The (very) gentle-man who taught me how to walk along a little stream so as to find innumerable tiny universes along the way also taught me a concept he called Power Station Bingo. Upon reflection (and I mean in terms of the level of reflection I held around the time they'd been trapped on the runway during my early high school years) I don't think what he was talking about ever had that name. I think it was something he may have made up on the spot when some insatiably curious kid he was trying to teach to love the woods bedeviled him with questions he did not want to answer Just Then - for whatever combination of reasons.
I could have been that kid because the questions I felt pressing enough to insist on immediate (and complete!!) answers never stopped at that phase of my life. But I was just one of many who did not have a paternal presence in their life but were also lucky enough to move within his circles of community awareness.
here's what he taught me about earth energy and how it moves:
Sometimes you go into a quiet little corner of a place and find four rocks. Right in the center of the rocks you'll find an evergreen. Sometimes you find the evergreen first but you'll also find rocks beneath its lowest boughs.
All evergreens and rocks enjoy this arrangement but it becomes important to recognize with respect any time you're passing when the rocks are directly aligned with the compass points. When they are both tree and rocks can sing but our ears don't remember how to hear them. Other creatures do. They are Everywhere.
The above photo wasn't taken today but I wanted to share this pair of tree friends from our woods. Love them and how much they love each other! rapidly moving stream water was captured today. And just as a reminder concerning where this busy moving water is headed ...
Below is a view of the local river I've been documenting - from a spot a modest number of miles west of the usual location. Took the pics last Wednesday while I was out doing errands. It wasn't a meditative sort of day. It was a day to enjoy soaking up this area's overarching landscape energy before the wind started blowing again - while also getting errand-y stuff done at a leisurely pace. Seemed right in line with that energy to indulge in a wee local side-trip in order to reconnect with my favorite spot to commune with this river. The water is not nearly so distant here. The bridge is much lower to the ground so even with the wind blowing I don't think I'd feel quite so much like I'm about to go on camera for the weather channel. Know there's a way down to the water's edge on the eastern side of the bridge because I've often seen fishermen there during summer months. Will wait 'til J's along to confirm and document.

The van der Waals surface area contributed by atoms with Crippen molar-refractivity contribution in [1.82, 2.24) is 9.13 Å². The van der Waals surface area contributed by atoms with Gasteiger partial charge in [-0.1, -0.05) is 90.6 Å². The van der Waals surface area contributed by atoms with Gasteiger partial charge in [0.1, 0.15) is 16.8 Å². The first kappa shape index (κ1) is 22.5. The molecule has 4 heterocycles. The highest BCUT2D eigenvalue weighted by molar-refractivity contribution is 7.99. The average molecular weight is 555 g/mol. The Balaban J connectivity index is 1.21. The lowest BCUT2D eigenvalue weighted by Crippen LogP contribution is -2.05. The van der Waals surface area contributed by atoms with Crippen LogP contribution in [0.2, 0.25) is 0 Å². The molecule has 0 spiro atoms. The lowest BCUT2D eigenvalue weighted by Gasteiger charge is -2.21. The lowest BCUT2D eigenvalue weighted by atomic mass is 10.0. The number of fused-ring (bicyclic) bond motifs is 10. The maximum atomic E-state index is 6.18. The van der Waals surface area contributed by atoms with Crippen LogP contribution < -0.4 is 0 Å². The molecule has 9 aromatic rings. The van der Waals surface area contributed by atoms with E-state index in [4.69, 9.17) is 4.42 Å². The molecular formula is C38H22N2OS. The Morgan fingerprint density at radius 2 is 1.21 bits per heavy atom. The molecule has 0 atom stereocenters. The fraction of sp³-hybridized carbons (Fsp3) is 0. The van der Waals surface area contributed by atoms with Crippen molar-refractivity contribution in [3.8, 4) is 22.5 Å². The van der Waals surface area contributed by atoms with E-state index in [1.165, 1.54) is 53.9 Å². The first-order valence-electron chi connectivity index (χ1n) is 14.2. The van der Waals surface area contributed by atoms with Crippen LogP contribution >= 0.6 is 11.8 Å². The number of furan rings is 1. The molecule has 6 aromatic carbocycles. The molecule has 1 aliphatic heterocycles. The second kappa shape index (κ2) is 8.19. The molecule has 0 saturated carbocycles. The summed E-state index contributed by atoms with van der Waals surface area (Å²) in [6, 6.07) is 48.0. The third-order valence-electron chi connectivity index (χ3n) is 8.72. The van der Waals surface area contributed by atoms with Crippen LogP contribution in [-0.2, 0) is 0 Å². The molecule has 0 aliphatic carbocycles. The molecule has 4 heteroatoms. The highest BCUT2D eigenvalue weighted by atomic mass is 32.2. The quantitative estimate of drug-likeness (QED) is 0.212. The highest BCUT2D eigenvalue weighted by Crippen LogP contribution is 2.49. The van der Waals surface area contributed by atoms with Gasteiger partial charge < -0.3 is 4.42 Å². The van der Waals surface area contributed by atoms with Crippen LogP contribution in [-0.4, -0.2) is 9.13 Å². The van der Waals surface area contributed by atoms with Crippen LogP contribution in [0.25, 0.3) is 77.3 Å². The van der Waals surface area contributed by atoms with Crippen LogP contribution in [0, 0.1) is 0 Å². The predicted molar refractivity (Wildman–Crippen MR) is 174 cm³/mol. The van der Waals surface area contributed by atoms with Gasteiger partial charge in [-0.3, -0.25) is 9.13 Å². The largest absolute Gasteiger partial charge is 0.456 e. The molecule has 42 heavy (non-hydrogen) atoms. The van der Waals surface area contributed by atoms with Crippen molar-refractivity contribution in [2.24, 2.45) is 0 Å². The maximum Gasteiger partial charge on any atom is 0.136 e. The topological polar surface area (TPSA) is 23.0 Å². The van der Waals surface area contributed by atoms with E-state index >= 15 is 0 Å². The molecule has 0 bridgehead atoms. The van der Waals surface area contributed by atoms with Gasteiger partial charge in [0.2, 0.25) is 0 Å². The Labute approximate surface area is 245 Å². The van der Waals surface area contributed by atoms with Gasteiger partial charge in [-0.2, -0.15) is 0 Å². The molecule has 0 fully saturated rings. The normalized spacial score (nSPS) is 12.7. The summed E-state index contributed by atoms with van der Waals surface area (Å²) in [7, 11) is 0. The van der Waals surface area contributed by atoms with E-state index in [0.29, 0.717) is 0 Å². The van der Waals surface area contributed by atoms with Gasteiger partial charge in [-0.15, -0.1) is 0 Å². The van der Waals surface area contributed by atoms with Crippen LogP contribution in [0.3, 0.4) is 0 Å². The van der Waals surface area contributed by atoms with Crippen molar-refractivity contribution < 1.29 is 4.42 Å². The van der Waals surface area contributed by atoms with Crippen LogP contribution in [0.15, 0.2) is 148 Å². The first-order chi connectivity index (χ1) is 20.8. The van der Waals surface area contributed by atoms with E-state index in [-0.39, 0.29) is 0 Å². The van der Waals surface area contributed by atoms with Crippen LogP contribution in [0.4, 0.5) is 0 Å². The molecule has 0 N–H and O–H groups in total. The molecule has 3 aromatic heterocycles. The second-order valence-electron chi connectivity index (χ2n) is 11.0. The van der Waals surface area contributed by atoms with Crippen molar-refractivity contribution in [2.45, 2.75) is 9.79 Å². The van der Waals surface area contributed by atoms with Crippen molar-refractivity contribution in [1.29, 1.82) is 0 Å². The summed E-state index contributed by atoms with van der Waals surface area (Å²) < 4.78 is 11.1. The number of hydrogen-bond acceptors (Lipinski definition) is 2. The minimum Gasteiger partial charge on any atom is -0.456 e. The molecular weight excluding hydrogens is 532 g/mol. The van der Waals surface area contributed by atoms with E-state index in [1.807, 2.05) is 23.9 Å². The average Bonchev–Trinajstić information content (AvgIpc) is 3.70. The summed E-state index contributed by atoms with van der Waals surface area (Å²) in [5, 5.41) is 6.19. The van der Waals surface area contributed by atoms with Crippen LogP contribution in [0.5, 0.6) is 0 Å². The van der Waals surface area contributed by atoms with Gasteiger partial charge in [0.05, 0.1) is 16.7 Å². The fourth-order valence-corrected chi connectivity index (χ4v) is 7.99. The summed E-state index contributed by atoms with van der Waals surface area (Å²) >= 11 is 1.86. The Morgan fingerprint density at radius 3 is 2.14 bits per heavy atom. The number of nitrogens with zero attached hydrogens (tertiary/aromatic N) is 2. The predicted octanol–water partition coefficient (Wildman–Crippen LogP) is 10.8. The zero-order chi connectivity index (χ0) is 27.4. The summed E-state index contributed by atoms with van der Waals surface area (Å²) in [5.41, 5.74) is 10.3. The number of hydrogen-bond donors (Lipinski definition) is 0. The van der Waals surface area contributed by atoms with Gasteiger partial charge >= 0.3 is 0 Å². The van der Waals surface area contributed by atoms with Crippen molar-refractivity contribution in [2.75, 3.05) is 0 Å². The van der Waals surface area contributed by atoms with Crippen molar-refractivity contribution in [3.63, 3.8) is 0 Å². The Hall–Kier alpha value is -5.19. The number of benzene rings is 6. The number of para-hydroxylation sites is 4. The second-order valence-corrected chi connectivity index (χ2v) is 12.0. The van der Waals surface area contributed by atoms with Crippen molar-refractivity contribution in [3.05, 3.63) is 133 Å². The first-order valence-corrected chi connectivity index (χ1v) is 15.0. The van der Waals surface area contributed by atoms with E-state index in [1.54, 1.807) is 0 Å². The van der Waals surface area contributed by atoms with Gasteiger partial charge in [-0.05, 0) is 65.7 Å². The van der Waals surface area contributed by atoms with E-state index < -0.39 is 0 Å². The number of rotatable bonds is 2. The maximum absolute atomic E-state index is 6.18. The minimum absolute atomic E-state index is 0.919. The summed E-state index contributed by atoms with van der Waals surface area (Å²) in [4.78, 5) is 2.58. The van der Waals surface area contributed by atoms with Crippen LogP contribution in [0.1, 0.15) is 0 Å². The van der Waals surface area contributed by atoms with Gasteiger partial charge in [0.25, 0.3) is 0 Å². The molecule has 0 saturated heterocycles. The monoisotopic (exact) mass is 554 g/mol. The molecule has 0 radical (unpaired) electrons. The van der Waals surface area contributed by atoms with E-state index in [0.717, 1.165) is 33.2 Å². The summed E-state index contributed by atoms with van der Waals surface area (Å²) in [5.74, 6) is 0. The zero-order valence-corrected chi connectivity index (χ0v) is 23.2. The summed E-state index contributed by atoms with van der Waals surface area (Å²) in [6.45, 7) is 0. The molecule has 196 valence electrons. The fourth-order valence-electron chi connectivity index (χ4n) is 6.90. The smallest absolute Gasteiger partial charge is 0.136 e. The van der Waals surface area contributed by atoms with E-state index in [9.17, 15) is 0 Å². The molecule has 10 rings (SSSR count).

Looking west. This area is extremely GREEN - layer upon layer of it - in the summer. Haven't spent much time at this location in the colder months but am looking forward to changing that. Below we're facing east as the river heads towards the snaking curves that are familiar from my weeks of documentation.
Am fully cherishing the days like today and last Wednesday when the high winds still themselves and the sun remains visible. Today it was only around for fleeting 20 minute windows here and there. I was more than ready to welcome each break-through with grateful inner enthusiasm. The two trees in the center foreground of the above image have very strong/beckoning vibrations. J. thinks it's private property there and I might not be able to get any closer. Taking good camera and zoom lenses when we're able to go together. Although it's too far upstream to be visible from the usual location, am wondering if some of the trees below are oak sentries. Love the way the trees in this location sidle all the way to the water's edge. Note the gorgeously full white pine!
Let's take a little walk together. You might remember all the leaves from a mid-autumn walk in many of the same places. As you can see they're still there settling further into the cellular world of the landscape's history. On warmer February days I'll begin to groom the frog pond's rockscape in line with late winter pruning tasks. But for now it's a symphony of decomposition.
Today was so warm that I expected to see a few oily black frog noses peeking through the slim passages of melted water. Perhaps they sensed how brief the pleasant weather was going to be. Am very thankful there was a break in the high to gale force winds of recent days so I had a chance for a lingering inspection tour before they descended again. Looks like this may be our third consecutive January thaw when there's very limited time to be outside enjoying the smell of rising earth and perhaps managing to knock off a few of the lingering items on the Didn't Get Done list.
The above stream views I habitually share are a familiar touchstone. But when I keep walking into the woods the view quickly shifts to offer a fresh perspective.
not pictured: a daunting amount of fresh tree-fall debris.
additional context: on our first evening of so-called 'ownership' I discovered the landscaped pond was full of frogs. J. discovered an enormous rock that grounds all energy and sight-lines in our backyard.
When we arrived the self-mulched area of the rock was dotted with Jack-in-the-Pulpits in full flower. The following year I learned that in earlier spring Canadian anemones ring the rock's entire border. Nearby is the first Hawthorne I noticed during my first full morning in residence. It took me two magical hide-and-seek years to find its Grandmother. Smaller rocks form stony breadcrumbs leading towards the heart of our little woods (pictured in the previous post with a look upwards at the heart's crown-land.